By Jeremy McDonald
OREGON CITY, Ore.– Working on their technique on the mats, we’re kids aging from elementary school kids to high school athletes, boys and girls, were practicing their sport at the Clackamas Community College Wrestling Camp.
Ran by Head Coach Josh Rhoden, with the help of some of his wrestlers and some fantastic guest speakers; Rhoden hope to provide the kids in attendance an opportunity of an lifetime.
“it’s been awesome for us because, like I finish today saying, just getting to have the opportunity to reach so many kids at so many levels in wrestling and age groups, it’s invaluable really,” said Rhoden. “I remember growing up and going to camp and having great experiences.
“We want to provide an awesome experience for kids who are the best kids in the state or the kids who are just starting off in wrestling this week at this week and I think we do a really good job at that.”
The camp helped athletes to work on their craft of wrestling, learn new tools and techniques or teach the sport to those new to the sport of wrestling.
As the camp was coming to a close on Wednesday; wrestlers worked on their live wrestling, it’s all in the hopes that it’ll pay off come the winter.
“I think I’ve improved a lot,” said soon-to-be North Marion Senior Lane Stigall. “ I saw a lot of different techniques from a lot of different wrestlers, coaches and everyone. Just adds a different angle to techniques and it just helps to get in that extra time in the summer where a lot of people are sitting at home or going to the river.”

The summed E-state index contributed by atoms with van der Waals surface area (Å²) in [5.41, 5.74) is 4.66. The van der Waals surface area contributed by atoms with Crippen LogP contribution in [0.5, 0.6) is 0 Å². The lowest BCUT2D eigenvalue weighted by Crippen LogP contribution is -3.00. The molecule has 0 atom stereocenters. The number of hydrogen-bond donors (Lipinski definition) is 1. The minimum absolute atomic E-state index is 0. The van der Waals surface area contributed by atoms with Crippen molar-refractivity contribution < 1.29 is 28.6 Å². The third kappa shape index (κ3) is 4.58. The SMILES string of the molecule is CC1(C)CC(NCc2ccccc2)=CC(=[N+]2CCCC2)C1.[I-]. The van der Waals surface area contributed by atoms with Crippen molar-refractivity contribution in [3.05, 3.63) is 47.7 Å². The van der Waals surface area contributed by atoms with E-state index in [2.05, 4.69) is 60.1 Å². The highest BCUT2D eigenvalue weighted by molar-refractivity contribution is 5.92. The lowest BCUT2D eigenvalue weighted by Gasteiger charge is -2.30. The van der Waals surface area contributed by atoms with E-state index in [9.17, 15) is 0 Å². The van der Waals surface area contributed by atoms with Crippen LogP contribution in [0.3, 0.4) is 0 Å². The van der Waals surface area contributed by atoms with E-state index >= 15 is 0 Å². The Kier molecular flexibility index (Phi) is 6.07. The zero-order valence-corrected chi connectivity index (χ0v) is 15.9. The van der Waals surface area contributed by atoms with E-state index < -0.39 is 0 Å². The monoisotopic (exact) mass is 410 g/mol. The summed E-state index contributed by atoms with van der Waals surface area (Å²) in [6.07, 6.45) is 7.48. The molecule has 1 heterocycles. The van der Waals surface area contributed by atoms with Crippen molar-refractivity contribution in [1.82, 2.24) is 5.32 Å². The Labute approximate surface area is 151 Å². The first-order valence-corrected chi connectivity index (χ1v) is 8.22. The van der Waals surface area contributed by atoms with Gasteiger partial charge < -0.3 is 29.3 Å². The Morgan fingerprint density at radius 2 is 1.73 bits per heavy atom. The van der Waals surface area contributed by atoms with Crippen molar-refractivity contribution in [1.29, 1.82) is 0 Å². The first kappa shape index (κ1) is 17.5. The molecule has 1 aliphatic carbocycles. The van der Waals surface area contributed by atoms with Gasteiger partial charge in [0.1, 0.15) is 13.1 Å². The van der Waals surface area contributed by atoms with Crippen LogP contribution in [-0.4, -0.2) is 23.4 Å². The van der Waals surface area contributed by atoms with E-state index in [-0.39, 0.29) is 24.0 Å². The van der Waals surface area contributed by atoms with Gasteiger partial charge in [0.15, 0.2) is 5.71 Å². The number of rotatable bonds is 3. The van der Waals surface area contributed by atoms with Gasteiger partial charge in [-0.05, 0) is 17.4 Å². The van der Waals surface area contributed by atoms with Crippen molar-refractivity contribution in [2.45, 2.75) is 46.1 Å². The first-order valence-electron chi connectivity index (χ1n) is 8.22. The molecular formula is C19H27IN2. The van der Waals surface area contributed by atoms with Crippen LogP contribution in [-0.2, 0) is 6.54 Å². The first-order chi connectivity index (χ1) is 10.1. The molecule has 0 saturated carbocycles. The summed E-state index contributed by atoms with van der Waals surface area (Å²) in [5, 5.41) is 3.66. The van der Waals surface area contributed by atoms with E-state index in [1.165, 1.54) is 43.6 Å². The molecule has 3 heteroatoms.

In terms of guest speakers, they’ve had guest speakers like Troy Steiner, Austin Morehead and Tarrence Williams to name a few that spoke to the campers.
But to end the camp, was an unique guest speaker. Former Clackamas Community College Wrestler and motivational speaker Rich Jensen, who’s journey and story was featured on ESPN’s Outside The Line a few years ago and he shared that journey with the kids at the CCC Wrestling Camp.
For Jensen, who still wrestling well into his fourties, enjoys seeing the newer generations of wrestlers continuing the sport that he loves so much.
“I love it because the thing is what the sport has done not just for myself, but I’ve witnessed what it does to other kids and their lives, it could be the most important recipe for these kids,” said Jensen. The thing about wrestling is, it’s about live. These kids learn so much more than winning a match.
“They learn so much more and they’ll carry these lessons and these experiences onto their lives. They’re going to be challenged, it’s more than just getting your hand raised, it’s so much bigger. Kids may not recognize it yet, but they will as they grow and they’ll mature and they’ll tape into those things that they learned and they’ll use it in their everyday life.”
From the kids all the way up to Rhoden’s athlete’s who helped out with the camp, they’re taking what people like Jensen are sharing and will incorporate it with they’re wrestling careers.
“With the guest speakers, a lot of them have done things that I’m trying to do, (they’ve) been to the places I want to go so everything they say I’m taking it like a sponge, I’m soaking it all up,” said CCC Cougars Haszell “Bam” West. “Taking it all in because I want to do some of the things that they’ve done.
“Any knowledge that they have passed down to me, any advice they have to give, I’m taking it all.”